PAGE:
Select statements are the most commonly used SQL statements. This chapter shows you how you can make use of DAME to access the database using select statements. First of all we revisit the earlier example and modify it to get the value into a local variable. Then we will look into an example using a C++ class and initializing the class using DAME by accessing the data from database. We will look under the hood of the code generated by DAME to understand how best we can make use its capabilities. We will look into some examples where a select returns multiple records. We will also look at some standard containers and how DAME can be used along with these. Finally, we round-off this discussion with constructing a std::map object using DAME
In the previous example, we used a function to use the return value from our select statement to print the number of employees from the database. However, in real-life situations we might like to get the return value in to a variable and make use of the value at some other times. For the sake of clarity the code from the previous example is reproduced:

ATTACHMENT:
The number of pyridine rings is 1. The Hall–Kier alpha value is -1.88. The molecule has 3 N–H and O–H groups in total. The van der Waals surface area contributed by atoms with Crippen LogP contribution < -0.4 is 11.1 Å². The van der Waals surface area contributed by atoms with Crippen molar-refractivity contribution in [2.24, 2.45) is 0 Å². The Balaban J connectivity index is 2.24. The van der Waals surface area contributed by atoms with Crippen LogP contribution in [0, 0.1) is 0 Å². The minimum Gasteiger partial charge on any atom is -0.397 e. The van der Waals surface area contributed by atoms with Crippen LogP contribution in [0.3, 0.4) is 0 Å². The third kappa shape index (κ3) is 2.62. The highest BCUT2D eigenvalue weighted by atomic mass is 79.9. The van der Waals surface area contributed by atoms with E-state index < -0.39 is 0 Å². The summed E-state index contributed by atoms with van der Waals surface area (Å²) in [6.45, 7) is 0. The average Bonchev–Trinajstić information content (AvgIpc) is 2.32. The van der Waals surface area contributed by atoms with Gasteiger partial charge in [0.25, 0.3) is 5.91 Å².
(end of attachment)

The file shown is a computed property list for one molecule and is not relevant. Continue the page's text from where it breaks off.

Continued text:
template<Iterator> GetEmployeeCount (Iterator it) ; edb.GetEmployeeCount (std::ptr_fun(&Print)) ;
For saving the information into a variable we need a object that can support operator() (int). The DAME utlity consists of an adapter named make_single that does exactly this.
#include <dame/utility.hpp> ... int count ; edb.GetEmployeeCount (Dame::make_single (&count)) ;